Sightings of these elusive high altitude optical phenomena had long been based on hearsay and appeared to be linked with thunderstorms. First camera images of red sprites were obtained about 30 years ago. The scientific community was intrigued and wanted to learn more, leading to the creation of an observatory that is now aboard the International Space Station.

Called the Atmosphere-Space Interactions Monitor, or ASIM, the suite of instruments includes optical cameras and photometers to capture red sprites and other high altitude luminous events as well as lightning. ASIM also carries a Gamma-ray detector to study so-called Terrestrial Gamma-ray Flashes (TGFs).

All these instruments are mounted together outside the European Columbus module and look downwards towards the Earth. The combination of optical and Gamma-ray detectors in the same payload makes it possible to describe the lightning processes that lead to TGF emissions. ASIM provides the highest ever spatial and temporal resolution for the study of electrical activity linked to thunderstorms.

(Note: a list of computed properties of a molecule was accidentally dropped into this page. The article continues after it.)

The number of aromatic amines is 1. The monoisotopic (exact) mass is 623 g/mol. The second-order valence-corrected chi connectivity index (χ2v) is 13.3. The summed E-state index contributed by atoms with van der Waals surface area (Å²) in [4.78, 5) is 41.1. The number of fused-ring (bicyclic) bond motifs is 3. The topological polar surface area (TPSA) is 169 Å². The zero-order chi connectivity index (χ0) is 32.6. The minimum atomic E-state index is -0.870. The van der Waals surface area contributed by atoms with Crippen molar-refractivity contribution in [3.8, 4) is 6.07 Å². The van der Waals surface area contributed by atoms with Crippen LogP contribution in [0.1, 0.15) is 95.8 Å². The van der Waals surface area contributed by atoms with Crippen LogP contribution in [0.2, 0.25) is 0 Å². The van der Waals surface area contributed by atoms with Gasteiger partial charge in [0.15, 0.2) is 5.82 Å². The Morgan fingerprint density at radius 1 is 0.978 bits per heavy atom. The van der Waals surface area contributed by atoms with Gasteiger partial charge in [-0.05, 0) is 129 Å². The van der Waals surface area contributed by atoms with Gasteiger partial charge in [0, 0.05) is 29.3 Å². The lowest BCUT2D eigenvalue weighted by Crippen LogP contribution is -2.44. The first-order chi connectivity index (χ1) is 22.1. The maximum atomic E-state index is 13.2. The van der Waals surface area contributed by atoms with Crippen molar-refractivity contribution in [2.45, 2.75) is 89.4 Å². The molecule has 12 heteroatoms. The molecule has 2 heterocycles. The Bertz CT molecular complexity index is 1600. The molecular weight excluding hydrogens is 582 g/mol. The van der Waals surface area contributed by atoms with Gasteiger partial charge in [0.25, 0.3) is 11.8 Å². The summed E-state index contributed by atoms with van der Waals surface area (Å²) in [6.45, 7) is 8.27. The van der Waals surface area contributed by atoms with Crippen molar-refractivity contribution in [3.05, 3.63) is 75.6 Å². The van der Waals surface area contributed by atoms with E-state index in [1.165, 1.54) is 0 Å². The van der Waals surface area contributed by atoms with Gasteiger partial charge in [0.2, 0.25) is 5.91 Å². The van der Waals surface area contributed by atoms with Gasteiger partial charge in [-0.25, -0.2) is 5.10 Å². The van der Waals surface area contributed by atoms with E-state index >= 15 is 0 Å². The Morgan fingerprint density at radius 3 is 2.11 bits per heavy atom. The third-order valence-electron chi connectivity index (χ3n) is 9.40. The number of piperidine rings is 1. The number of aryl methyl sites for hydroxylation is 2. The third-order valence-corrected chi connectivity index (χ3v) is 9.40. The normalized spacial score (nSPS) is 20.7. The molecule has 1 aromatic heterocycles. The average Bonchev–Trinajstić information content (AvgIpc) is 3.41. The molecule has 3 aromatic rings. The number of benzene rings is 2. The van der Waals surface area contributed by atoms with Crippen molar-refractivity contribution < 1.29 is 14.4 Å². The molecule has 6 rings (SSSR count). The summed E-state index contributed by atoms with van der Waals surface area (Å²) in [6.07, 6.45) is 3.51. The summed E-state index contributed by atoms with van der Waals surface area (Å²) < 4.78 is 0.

New data from ASIM will improve our understanding of the effect of thunderstorms on the atmosphere and thus contribute to more accurate climate models.

The data ASIM is generating has been made available to the public for the first time and can be consulted at the ASIM Science Data Center. A recent paper was also published in Science magazine.

Though they are difficult to detect due to their faintness and the fact that they disappear within milliseconds, the conditions from Earth were just right to catch these sprites in action.

You can find more of Paul’s work on his website, Facebook, Twitter, and YouTube.

#news #space #science #esa #europeanspaceagency
posted by pod_feeder_v2
 

The sprite before Christmas






Image:

Someone decked the skies with boughs of sprites.

The red jellyfish in the sky is a unique red sprite high above a storm across the southern plains of the United States.

Taken in the early hours of 21 October by outdoor photographer Paul Smith, red sprites, along with blue jets and elves, are elusive electrical discharges in the upper atmosphere that are difficult to study as they occur over thunderstorms and propagate out into space.